|Spencer Jack's Christmas Tree|
Either Spencer Jack has had a big growth spurt since I saw him in Arizona in March, or Spencer chopped down a rather short Christmas tree.
Where Spencer Jack lives, in the town of Mount Vernon, in the Skagit Valley of Washington, one can drive up into the mountains to a Christmas tree cutting zone, where, if you have the proper permit, you can cut down a tree.
Where I currently live, in the town of Fort Worth, in the Trinity Valley of Texas, there are no mountains to drive up to to cut a Christmas tree. I have read reports of Christmas tree harvesting occurring on the Tandy Hills, but I suspect these are just unsubstantiated rumors.
The time of year known as the Holiday Season is not my favorite time of the year. As far back as my memory goes I have not had much fondness for the Holidays. It starts off okay with Halloween. I always had fun as a kid at Halloween.
Then comes Thanksgiving. This particular holiday has been relative free ever since I moved to Texas. I never much enjoyed the big Thanksgiving dinners with a lot of relatives.
And then comes Christmas. I was disillusioned with Christmas at a very young age. I had been misled to believe that one told Santa what one wanted for Christmas and what one wanted would magically appear.
This never quite worked out the way I expected. By the time I was 6 or 7 I refused to have anything to do with Santa because he'd lost all credibility with me.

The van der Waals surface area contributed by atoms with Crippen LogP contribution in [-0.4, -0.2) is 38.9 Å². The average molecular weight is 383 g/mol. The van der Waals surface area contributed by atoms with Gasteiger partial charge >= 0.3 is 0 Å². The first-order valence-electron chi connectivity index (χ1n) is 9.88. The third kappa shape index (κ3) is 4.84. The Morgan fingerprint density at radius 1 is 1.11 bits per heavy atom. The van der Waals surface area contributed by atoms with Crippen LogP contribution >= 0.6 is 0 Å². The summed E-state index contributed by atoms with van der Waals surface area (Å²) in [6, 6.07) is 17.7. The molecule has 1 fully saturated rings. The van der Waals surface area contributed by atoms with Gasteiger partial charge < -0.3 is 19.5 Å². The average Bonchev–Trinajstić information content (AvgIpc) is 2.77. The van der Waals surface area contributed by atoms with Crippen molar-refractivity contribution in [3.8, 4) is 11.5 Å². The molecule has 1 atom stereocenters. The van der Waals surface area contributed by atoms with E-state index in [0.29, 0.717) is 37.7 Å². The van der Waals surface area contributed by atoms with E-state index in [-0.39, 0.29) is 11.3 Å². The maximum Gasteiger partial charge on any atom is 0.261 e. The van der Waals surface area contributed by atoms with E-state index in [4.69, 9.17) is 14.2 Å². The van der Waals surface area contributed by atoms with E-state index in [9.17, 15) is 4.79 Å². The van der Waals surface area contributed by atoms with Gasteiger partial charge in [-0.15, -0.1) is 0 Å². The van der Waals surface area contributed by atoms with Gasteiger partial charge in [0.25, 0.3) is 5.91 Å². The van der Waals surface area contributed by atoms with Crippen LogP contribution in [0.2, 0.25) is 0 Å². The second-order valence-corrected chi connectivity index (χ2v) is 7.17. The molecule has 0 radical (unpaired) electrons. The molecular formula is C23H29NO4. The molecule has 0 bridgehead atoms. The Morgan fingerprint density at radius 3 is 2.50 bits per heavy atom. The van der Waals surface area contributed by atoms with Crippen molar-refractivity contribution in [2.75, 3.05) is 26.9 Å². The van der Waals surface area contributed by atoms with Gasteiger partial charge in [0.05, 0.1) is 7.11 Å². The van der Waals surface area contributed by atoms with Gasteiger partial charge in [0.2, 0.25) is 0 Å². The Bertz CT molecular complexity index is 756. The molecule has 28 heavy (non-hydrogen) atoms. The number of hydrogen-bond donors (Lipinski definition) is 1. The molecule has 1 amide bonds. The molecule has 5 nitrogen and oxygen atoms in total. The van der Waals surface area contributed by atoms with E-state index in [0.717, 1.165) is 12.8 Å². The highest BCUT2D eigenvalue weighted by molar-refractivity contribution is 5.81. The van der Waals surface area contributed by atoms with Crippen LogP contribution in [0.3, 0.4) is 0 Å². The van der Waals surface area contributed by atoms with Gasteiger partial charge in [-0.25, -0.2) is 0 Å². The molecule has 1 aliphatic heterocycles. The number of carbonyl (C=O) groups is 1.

And I have never been a fan of candy, so being bribed with a candy cane had no effect on my anti-Santa Claus feelings.
The only part of Christmas I vaguely remember liking was the hunt for our Christmas stockings on Christmas morning. That was fun.
The large family gathering of relatives at Christmas was something I did not much enjoy. I endured it up through my teenage years, and then, by the time I was in my 20s, I'd find a reason to be gone for the latter part of the Holiday Season. Usually a roadtrip to Southern California, with a long stop in Reno on the way.
The last Christmas related roadtrip escape from Washington occurred Christmas of 1994.
I got to Disneyland the day before Christmas Eve. Stayed in a hotel right across from Disneyland.
Christmas Eve went to Knott's Berry Farm and had Mrs. Knott's Chicken Dinner.
Christmas day was spent in Disneyland, til closing. Strangest, funnest day ever at Disneyland. The attendance record was broken. Some of the food vendors ran out of supplies. The guide on the Jungle Cruise turned into a crazy man after he confirmed there were no kids on board.
The days after Christmas were spent driving around the Los Angeles zone. Went to the Nixon Presidential Library.
A few days before New Year's Eve took off for Las Vegas. The freeway was jammed so took backroads til rejoining the freeway somewhere around Barstow. In Vegas there were no rooms at the decent inns, so ended up staying two nights in the Vegas 6 Motel from Hell. Biggest 6 Motel in the World.
After Vegas it was on to Flagstaff, going to the South Rim of the Grand Canyon the next day. Snow on the ground. Had not seen snow on the ground at the Grand Canyon before. Two years later I would find myself stuck in a log cabin on the North Rim watching a blizzard pile up snow.
After Grand Canyon it was across the Painted Desert to Monument Valley, then past Mexican Hat where I saw the San Juan Inn, a place I was to return to a few days before being stuck in the aforementioned blizzard.
New Year's Eve took place in Moab, Utah. One of my favorite places on the planet. The next day, New Year's Day of 1995, hiked all over Arches National Park, and then drove into Canyonlands National Park, ending up at Islands in the Sky, looking down to the canyon below, seeing mountain bikers and resolving to get a mountain bike and return.
The return, with a mountain bike, took place two years later.
Leaving the Moab zone, the night of New Year's Day was spent in Salt Lake City, next night in La Grange, Oregon, then home to Mount Vernon.
I have no idea why it was that I preferred the roadtrip holiday option to the relative type holiday option.